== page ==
They buried their dead under round tumuli, known as "round barrows", in graves in which the body was placed in a crouching position on one side and enclosed in stone flags or woodwork. Later they burned them. In their graves there were zoned beakers (Fig. 33), but of a late type in which the neck is distinguished from the belly, or vases derived from these beakers . . . The grave goods comprised buttons with a V-shaped boring, flint and copper daggers, arrow-heads, and flat perforated pieces of schist which are "bracers", or bowman's wristguards. The skeletons were of a new type: tall, with round heads of a fairly constant shape, the brow receding, the supraciliary ridge prominent, the cheek-bones highly developed, and the jaws massive and projecting so as to present a dip at the base of the nose. I have already described them as one of the types represented in Celtic burials.
      The association of the physical type of this people with the beaker has led British anthropologists to call it the Beaker Folk . . . In Scotland they were accompanied by other brachycephals, with a higher index and of Alpine type. In general they advanced from south to north and from east to west, and their progress lasted long enough for there to be a very marked difference in furniture between their oldest and latest tombs.
. . .  Their progress was a conquest. It is evident that they subdued and assimilated the previous occupants of the country (pp. 171-173).

So when does he really answer the "where from?" question? Here:

Quote
It is at least certain that the Beaker Folk went from Germany to Britain, and not from Britain to Germany. The typical round-heads of the round barrows are a Nordic type, which may have grown up on the plains of Northern Europe . . . Secondly, the similarity of the British barrows to the tumuli of North Germany at the beginning of the Bronze Age and the constant practice of burying the dead, when inhumation is practised, in a contracted position, as in Central Germany; and lastly, the similarity of many of the urns of the round barrows, which are late developments of the zoned beaker, and of other vases found there, to the so-called Neolithic pottery of North Germany in the region of the megaliths.
. . . At this point it is legitimate to ask what became of all the people who set up the megalithic monuments in the north-west of Germany, and what became of the tribes of bowmen who were mingled with them, for it is a dogma of German Siedelungsgeschichte that all the north-west seaboard, Westphalia, and Hanover were emptied of their inhabitants before the second period of the Bronze Age.
      Many scholars, British, German, and French, have accordingly thought that the mixed population of this part of Germany, which one day set off and emigrated, was the original stock of the Goidels (pp. 175-176).
. . . The most obscure point in the hypothesis adopted is the original position of the future Goidels, for if the zone-beaker folk was the nucleus which organized them it is very hard to determine where it was itself formed. Moreover, it spread over almost the whole of the Celtic domain and left descendants there. In any case it occupied all the seaboard districts between the Rhine and the Elbe which remained outside the frontiers previously mentioned. These were the districts which were emptied by the migration of the Goidels to Britain.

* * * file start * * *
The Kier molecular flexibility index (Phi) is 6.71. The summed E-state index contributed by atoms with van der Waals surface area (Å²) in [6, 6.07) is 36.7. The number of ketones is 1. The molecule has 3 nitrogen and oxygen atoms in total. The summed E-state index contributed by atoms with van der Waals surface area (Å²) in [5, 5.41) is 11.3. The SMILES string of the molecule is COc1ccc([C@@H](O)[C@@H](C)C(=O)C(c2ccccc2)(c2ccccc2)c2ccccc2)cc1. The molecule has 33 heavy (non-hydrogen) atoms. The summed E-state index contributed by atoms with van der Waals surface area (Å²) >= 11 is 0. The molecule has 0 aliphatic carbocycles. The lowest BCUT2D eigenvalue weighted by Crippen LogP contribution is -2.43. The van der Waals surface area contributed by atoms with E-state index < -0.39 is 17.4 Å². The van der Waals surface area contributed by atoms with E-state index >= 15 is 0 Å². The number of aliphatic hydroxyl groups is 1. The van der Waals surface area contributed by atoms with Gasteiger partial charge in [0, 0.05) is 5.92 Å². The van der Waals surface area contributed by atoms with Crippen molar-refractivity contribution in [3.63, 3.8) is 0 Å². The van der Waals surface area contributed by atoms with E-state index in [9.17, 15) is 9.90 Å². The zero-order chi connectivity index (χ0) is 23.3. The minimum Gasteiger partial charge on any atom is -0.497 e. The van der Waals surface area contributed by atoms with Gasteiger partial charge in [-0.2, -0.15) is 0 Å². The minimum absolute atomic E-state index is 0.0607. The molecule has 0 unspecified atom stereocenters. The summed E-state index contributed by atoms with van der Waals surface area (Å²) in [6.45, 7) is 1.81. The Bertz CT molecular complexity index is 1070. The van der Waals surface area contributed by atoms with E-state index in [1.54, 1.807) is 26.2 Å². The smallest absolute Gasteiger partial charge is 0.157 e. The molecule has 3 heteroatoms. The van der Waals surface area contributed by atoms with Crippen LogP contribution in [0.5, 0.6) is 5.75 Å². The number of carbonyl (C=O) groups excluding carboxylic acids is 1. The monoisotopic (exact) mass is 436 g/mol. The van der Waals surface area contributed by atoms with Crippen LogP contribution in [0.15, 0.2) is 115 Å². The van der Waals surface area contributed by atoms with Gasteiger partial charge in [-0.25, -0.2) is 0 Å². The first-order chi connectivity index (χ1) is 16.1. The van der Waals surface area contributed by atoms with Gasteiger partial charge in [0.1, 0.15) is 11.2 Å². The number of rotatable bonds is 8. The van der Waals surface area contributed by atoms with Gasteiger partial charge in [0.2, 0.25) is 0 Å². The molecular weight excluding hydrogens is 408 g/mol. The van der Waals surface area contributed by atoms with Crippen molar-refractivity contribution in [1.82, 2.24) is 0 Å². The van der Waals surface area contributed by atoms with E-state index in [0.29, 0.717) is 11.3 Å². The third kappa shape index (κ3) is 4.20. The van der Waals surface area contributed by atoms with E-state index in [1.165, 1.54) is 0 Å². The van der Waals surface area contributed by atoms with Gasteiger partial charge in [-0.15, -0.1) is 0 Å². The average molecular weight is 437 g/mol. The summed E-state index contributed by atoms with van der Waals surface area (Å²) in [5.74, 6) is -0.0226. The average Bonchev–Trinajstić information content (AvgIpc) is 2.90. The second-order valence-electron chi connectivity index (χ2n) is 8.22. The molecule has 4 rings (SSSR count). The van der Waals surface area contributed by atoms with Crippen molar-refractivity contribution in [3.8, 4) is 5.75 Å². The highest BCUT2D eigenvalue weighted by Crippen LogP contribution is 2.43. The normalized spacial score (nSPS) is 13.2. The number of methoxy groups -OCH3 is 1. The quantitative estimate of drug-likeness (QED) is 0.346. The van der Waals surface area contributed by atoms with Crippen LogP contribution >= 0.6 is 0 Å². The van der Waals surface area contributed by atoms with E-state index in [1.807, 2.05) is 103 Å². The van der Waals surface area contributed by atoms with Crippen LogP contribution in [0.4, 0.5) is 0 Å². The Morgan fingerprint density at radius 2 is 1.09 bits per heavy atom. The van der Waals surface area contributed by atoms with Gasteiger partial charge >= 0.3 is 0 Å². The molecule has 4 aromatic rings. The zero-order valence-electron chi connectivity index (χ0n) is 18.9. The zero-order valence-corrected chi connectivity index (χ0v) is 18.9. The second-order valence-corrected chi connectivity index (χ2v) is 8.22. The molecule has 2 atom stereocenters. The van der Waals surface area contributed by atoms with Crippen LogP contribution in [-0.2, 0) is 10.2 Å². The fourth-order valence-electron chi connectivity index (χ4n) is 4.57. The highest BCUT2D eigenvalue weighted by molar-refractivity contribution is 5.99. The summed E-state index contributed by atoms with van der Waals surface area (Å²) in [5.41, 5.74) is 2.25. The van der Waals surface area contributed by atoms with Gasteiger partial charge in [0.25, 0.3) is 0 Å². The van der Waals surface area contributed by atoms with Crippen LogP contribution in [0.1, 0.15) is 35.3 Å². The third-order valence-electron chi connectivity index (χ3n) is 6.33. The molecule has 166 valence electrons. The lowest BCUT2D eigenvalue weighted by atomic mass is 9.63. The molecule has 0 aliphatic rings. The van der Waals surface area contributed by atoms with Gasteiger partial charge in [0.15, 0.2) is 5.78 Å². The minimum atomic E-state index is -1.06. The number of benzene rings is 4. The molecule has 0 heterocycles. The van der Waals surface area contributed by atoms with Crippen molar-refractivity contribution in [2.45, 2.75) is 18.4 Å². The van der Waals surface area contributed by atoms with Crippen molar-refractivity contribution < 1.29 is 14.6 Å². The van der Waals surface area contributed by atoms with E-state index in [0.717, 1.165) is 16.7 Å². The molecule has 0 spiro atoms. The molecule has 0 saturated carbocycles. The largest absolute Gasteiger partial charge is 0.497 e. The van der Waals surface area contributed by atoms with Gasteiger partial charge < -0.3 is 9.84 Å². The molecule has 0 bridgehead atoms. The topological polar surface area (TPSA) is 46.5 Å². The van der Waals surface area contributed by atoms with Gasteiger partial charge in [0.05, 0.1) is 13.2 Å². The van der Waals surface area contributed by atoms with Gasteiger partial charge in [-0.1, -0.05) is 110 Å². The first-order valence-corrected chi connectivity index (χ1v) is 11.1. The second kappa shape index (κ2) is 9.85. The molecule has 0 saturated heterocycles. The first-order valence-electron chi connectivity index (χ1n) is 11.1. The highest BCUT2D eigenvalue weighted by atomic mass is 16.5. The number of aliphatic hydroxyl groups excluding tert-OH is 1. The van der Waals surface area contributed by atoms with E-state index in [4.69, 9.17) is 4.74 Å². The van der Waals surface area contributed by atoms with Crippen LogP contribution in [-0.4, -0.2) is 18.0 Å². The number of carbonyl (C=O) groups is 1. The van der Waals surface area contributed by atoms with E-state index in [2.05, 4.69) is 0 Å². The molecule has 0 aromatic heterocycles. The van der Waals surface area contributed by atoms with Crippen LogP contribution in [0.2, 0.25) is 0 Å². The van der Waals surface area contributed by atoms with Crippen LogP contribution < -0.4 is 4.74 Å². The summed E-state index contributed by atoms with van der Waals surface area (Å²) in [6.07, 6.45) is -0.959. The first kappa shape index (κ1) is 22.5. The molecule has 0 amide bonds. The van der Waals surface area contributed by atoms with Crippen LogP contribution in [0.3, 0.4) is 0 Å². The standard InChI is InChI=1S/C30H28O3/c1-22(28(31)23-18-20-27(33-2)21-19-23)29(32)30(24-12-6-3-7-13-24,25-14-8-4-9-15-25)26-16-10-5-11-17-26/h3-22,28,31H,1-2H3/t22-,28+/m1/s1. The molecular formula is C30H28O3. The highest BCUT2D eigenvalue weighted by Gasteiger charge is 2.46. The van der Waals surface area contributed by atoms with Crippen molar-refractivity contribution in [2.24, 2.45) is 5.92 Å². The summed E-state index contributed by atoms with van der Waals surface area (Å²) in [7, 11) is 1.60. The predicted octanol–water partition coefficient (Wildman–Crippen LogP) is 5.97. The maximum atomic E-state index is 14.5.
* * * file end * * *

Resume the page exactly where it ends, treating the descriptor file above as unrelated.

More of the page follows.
. . . Was it a total or a partial emigration? It was probably partial, for there remained what is usually left behind by peoples which have been a long time in a country where they have been engaged in adapting the ground to human life, namely the distribution of dwellings and the shape of villages and fields. In the western part of North-Western Germany, in Western Hanover, and Westphalia, cultivated land and dwellings are arranged in a manner which is foreign to Germany, or has become so. It is the arrangement found in Ireland (Fig. 35), part of England, and France.
. . . Agricultural peoples never change their abode entirely. This is an indication that the Goidels did not leave in one body, and that they did not all leave.
      What was the reason of their emigration? It was certainly not weakness or poverty. Perhaps there was some encroachment of the sea on a coast which has altered much. Perhaps some invention in the matter of navigation was discovered. The megalith builders whom the Goidels surrounded were certainly sailors who were not afraid of crossing the North Sea (pp. 187-188).


Title: Re: Archeological perspective of the peopling of Ireland
Post by: IALEM on May 06, 2009, 09:54:49 AM


I don't think he disputes that a Bronze Age Atlantic trade network existed. What he is saying is that it wasn't the dominant force in the peopling of Ireland and the rest of the British Isles it has been made out to be. So it seems to me you are mischaracterizing Alan's position.


I wonder how can I mischracterize his position when I am simply quoting his own words. Yes, he admits trade (how could he deny something that has left so important evidences), yet he says Atlantic Bronze Age is a baseless cultural concept, and there is where other archeologists disagree, for instance Kristiansen (1998) talks about the a powerful cultural identity of the Atlantic Tradition, radically different from that of the Urnfields.